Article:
In a context of confusion and flashy journalism, rigour becomes a precious value.
“We have the opportunity now to play a key role in ending an institution that for too long has failed to live up to core Christian principles”, thinks Heather Beaudoin.
Are evangelical Christians in the US changing their views on death penalty? Is there a Biblical alternative which would bring more justice into a system that does not seem to work?
Evangelical Focus talked to Heather Beaudoin, an experienced campaigner. She leads the Evangelical Outreach for Equal Justice and believes that “it is time for us to let the death penalty go.”
“No human system is 100% accurate, yet that’s what the capital punishment demands – perfection”, she argues.
Are there theological arguments for this shift? “The Bible most definitely talks about redemption, and death penalty takes away Christ’s power to transform the lives of the people we are executing”, Beaudoin says.
Influential evangelical leaders like Samuel Rodríguez (NHCLC) have already clearly stated that a fairer justice system is needed. Even the National Association of Evangelicals (NAE) changed its pro-death penalty position recently.
Evangelical Focus asked Heather Beaudoin about the changes happening across the US in the following interview.
Question. Is there a growing number of evangelical Christians who stand up against death penalty in the US? What evidences do you see for that in the churches?
Answer. I have certainly witnessed a shift away from the death penalty in the evangelical community. Individuals in the evangelical community have shown that they know the facts about our broken death penalty system. Regardless of whether or not we support it philosophically, we see that we cannot stand by a system that sentences innocent people to death, displays such rampant racial and economic disparities, puts murder victims’ families through years of uncertainty, and drains local resources.
When I travel to evangelical gatherings all across the country, I find so many people who feel the way that I do – that the death penalty just isn’t worth it. As evidence for this point, more evangelical organizations are addressing this issue. Just this year, the National Association of Evangelicals stepped away from their pro-death penalty position of over 40 years and adopted a new one making room for those who oppose the death penalty. Also, the National Latino Evangelical Coalition took a unanimous position against the death penalty altogether. The tide is turning.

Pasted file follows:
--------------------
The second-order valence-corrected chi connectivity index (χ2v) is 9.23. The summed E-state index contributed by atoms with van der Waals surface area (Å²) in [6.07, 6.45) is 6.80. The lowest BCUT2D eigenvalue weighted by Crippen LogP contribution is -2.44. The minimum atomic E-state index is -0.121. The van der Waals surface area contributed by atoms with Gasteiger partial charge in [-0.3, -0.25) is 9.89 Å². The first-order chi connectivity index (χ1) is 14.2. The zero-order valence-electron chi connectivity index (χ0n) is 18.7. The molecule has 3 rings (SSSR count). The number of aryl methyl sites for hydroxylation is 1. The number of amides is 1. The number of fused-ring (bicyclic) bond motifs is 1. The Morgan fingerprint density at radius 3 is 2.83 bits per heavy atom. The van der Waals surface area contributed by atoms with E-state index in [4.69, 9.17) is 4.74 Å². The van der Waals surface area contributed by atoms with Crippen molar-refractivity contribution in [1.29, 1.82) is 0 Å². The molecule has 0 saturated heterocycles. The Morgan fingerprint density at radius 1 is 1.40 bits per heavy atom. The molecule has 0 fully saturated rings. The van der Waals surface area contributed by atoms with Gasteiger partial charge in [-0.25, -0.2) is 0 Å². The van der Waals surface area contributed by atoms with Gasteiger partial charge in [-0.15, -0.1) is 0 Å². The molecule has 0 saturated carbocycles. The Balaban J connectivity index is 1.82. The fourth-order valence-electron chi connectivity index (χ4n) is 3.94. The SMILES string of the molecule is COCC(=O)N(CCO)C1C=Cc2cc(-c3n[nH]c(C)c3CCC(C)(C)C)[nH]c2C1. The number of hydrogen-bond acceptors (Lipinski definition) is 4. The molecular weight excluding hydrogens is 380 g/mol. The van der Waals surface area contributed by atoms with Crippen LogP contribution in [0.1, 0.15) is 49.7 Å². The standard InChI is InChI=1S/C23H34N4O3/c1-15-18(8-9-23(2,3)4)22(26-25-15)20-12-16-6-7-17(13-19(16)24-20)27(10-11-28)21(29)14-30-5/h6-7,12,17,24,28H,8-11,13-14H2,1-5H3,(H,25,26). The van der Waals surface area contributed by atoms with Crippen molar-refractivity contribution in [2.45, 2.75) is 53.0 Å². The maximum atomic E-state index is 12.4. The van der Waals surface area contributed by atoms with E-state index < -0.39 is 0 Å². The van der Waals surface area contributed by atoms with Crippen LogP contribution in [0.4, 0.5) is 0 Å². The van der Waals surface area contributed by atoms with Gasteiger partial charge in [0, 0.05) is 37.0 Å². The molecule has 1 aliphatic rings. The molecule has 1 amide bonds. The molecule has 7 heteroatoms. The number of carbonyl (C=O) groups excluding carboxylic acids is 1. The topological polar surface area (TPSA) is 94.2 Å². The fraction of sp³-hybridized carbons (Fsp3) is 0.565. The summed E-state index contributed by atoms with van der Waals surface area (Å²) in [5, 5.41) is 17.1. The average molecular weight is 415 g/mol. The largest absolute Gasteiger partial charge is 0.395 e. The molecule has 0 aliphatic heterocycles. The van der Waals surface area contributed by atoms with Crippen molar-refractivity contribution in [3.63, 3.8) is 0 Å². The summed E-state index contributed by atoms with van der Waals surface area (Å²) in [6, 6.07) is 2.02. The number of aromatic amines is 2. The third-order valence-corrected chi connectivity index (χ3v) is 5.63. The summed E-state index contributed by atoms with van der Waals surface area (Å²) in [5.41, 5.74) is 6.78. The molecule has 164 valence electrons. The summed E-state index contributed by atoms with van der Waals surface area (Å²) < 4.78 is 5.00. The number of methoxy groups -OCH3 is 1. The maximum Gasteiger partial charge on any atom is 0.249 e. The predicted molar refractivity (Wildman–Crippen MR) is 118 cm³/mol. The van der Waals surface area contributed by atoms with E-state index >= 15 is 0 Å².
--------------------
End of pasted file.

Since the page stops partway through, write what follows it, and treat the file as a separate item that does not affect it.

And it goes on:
Q. Do you think US seculars and society in general have been a step ahead of evangelicals in this topic?
A. I think that evangelicals and the secular society have come to the issue for different reasons. Evangelicals have the Bible to deal with. I sometimes hear evangelicals say that they support the death penalty because it is Biblical. In my experience, this is the main reason given by evangelicals who continue to back capital punishment. We are able to find common ground when we look at the Biblical death penalty and compare it to the system we have in place in America. They look nothing alike. The death penalty in the Bible has many mandates – including the fact that there must be two eyewitnesses in order to apply the death penalty, and that you cannot execute someone solely on the basis of circumstantial evidence. There are over 40 mandates that the Bible lays out that the American death penalty disregards. For this reason, we are able to discuss how the death penalty is currently functioning – the ways in which it is broken beyond repair.
Q. What arguments do you see in the Bible to support a view against death penalty?
A. The Bible most definitely talks about redemption, and death penalty takes away Christ’s power to transform the lives of the people we are executing. Ezekiel 33:11 says: “As surely as I live declares the sovereign Lord, I take no pleasure in the death of the wicked, but rather that they would turn from their ways and live.” Throughout the Bible, God redeems some of the worst people, and even calls them to do great things. Take for instance Cain, Moses, David, and Paul.
The Bible certainly has many references to forgiveness, like Romans 12:17-19: “Do not repay anyone evil for evil. Be careful to do what is right in the eyes of everyone. If it is possible, as far as it depends on you, live at peace with everyone. Do not take revenge, my dear friends, but leave room for God’s wrath, for it is written: ‘It is mine to avenge; I will repay,’ says the Lord.”